David Richeson

982 followers -

Mathematician

Mathematician

982 followers

David's posts

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I made two more impossible cylinders over the weekend: a triangle/square cylinder and a heart/diamond cylinder—a spade/club cylinder is left as a homework exercise :-) I have printable pdf templates on my blog so you can make your own. https://divisbyzero.com/2016/10/02/two-more-impossible-cylinders/

10/3/16

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The September issue of Math Horizons is starting to appear in people's mailboxes. So I thought I'd post my article "Sugihara's Impossible Cylinder" http://users.dickinson.edu/~richesod/RichesonImpossibleCylinder.pdf (pdf). You can download a template so you can make your own impossible cylinder http://www.maa.org/sites/default/files/pdf/horizons/RichesonImpossibleCylinder.pdf (pdf). Also, I made a video showing the effect (below).

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Now you can wow your friends. I've created a printable template so you can make your own Sugihara object out of paper. https://divisbyzero.com/2016/07/06/make-a-sugihara-circlesquare-optical-illusion-out-of-paper/

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New blog post: I analyze Sugihara's optical illusion http://bit.ly/29wh1xo.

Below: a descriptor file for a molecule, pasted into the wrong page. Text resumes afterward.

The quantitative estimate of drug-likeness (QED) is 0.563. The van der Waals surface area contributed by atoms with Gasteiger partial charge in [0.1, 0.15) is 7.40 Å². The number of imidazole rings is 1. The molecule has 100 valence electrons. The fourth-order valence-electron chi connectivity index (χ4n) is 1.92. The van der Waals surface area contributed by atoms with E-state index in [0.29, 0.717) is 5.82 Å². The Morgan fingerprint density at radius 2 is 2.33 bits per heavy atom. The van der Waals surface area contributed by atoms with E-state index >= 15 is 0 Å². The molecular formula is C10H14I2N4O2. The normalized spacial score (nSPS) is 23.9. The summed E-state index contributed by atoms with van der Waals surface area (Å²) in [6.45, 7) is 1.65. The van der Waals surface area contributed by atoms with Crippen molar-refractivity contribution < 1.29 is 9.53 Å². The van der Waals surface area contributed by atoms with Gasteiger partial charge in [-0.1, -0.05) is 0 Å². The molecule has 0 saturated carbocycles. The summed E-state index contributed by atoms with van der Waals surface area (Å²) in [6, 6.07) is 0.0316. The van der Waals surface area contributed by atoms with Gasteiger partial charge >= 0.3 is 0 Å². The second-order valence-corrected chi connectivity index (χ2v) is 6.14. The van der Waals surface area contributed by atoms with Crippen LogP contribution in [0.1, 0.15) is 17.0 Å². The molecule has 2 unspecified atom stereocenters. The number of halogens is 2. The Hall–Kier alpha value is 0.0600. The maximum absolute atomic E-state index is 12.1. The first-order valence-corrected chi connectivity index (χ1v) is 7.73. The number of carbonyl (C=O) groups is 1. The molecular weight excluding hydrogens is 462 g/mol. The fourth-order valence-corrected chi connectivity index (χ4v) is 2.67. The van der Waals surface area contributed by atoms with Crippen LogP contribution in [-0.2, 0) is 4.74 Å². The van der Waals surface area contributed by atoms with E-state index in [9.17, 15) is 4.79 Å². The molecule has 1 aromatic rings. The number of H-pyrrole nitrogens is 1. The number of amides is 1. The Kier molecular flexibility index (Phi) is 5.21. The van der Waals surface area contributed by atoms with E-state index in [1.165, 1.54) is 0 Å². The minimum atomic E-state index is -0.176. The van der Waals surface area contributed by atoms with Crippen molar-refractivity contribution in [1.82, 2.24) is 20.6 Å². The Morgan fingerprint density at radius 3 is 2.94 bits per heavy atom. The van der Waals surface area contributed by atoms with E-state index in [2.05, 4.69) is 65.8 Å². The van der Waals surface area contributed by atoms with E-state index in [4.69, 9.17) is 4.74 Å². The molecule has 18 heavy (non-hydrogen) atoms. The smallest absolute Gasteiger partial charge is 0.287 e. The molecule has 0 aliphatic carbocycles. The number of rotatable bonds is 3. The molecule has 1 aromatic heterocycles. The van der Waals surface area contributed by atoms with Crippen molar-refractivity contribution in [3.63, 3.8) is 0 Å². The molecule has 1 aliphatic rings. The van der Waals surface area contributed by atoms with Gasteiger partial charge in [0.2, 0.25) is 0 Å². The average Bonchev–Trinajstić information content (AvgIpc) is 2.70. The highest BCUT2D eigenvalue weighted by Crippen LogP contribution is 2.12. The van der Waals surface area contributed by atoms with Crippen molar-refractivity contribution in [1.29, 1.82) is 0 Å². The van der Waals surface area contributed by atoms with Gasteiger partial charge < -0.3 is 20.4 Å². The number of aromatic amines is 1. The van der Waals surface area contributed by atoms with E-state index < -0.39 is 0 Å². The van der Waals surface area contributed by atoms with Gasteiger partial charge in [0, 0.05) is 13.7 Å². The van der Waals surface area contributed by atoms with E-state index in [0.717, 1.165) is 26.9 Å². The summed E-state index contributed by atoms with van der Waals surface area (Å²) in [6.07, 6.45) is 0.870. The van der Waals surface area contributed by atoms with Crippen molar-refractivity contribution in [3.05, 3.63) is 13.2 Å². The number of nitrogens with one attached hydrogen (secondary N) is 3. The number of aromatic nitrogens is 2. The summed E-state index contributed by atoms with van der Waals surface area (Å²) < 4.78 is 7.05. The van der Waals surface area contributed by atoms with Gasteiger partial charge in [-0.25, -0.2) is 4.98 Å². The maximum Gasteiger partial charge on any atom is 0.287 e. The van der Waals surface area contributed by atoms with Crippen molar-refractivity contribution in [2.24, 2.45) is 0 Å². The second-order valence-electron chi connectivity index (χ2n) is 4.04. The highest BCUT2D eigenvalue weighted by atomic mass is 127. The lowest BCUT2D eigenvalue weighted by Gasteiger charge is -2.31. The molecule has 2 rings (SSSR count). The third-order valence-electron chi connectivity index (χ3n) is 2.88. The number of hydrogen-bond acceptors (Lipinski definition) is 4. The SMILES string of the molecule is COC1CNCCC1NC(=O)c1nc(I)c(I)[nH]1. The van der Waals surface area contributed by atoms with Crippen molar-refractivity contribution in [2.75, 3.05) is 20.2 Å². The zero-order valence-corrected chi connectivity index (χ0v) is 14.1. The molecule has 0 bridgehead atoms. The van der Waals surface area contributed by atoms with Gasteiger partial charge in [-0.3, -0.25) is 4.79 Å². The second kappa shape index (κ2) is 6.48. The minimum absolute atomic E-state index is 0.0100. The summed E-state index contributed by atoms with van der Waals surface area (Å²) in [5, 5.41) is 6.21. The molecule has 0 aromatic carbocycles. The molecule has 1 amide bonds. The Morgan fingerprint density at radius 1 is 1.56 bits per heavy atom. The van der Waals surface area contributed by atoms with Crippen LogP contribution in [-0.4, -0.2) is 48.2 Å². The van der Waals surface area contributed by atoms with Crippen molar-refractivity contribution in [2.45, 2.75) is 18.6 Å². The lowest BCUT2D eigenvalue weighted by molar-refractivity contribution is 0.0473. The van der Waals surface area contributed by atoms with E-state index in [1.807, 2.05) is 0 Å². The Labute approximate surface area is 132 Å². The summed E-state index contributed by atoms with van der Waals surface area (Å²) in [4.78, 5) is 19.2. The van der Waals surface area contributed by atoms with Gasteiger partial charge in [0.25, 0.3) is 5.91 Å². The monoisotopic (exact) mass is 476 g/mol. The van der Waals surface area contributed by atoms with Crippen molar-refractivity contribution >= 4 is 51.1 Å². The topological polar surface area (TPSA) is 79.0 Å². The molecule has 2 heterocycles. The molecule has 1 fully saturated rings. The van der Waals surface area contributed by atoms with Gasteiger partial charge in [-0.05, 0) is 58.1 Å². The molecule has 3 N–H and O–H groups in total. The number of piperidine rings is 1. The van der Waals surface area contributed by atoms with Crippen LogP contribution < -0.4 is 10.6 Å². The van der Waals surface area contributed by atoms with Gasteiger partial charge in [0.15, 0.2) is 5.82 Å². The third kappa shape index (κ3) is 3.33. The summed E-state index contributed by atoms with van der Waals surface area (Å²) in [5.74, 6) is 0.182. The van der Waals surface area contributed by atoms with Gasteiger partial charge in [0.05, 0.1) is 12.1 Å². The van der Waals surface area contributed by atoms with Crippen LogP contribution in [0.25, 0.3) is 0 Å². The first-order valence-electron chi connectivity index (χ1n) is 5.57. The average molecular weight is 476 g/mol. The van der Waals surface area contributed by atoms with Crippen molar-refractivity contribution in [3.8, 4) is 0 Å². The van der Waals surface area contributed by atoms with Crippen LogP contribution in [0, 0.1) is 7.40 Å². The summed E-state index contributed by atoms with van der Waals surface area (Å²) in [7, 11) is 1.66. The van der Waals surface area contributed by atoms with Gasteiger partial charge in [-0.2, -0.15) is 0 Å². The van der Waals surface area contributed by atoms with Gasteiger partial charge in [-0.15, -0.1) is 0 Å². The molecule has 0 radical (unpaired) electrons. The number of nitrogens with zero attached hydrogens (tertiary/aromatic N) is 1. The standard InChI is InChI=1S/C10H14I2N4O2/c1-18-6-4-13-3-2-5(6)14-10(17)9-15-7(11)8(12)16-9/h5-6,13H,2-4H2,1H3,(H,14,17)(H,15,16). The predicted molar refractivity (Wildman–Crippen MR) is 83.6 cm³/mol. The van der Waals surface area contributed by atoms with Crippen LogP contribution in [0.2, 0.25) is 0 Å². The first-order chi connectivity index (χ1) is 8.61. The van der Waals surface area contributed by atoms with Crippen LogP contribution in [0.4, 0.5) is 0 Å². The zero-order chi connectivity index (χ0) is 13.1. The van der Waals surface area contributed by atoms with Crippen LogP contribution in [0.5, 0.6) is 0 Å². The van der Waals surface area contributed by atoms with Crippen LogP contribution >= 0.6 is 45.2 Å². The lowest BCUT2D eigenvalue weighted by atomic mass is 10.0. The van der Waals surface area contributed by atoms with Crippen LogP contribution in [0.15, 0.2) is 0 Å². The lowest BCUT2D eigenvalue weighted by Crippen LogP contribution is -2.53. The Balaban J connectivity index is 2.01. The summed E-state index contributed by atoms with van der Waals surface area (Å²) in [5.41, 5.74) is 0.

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The proof is trivial! (Note: hit refresh.)

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New on my blog: I've created measuring tapes that you can use to find the diameter and cross-sectional area of a cylinder or the volume and surface area of a sphere.

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The international survey of opinion on mathematical journal reform has 432 responses so far. Please join in if you are in the target group: reader, author, reviewer or editor for a mathematical sciences journal in the last 3 years.

https://docs.google.com/forms/d/1r4LBUJk1VF9e4Dl4aXgS4fW-O8HR9yz1cqmXdzz0CjM/edit

https://docs.google.com/forms/d/1r4LBUJk1VF9e4Dl4aXgS4fW-O8HR9yz1cqmXdzz0CjM/edit

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New on my blog: zip-apart Möbius bands.

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What is it like to do maths?

About 99% of the time it's like this.

About 99% of the time it's like this.

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Crockett Johnson (author of

More details on my blog: http://divisbyzero.com/2016/03/23/a-geometry-theorem-looking-for-a-geometric-proof/

*Harold and the Purple Crayon*) proved that the isosceles triangle show below has angles with a 3:3:1 ratio. (He used it as part of a construction of a regular heptagon using a marked straightedge.) However, he used trigonometry to prove it. My question: Is there purely geometric proof of the theorem? If you have a proof (or if you know that someone has already proved it geometrically), let me know.More details on my blog: http://divisbyzero.com/2016/03/23/a-geometry-theorem-looking-for-a-geometric-proof/

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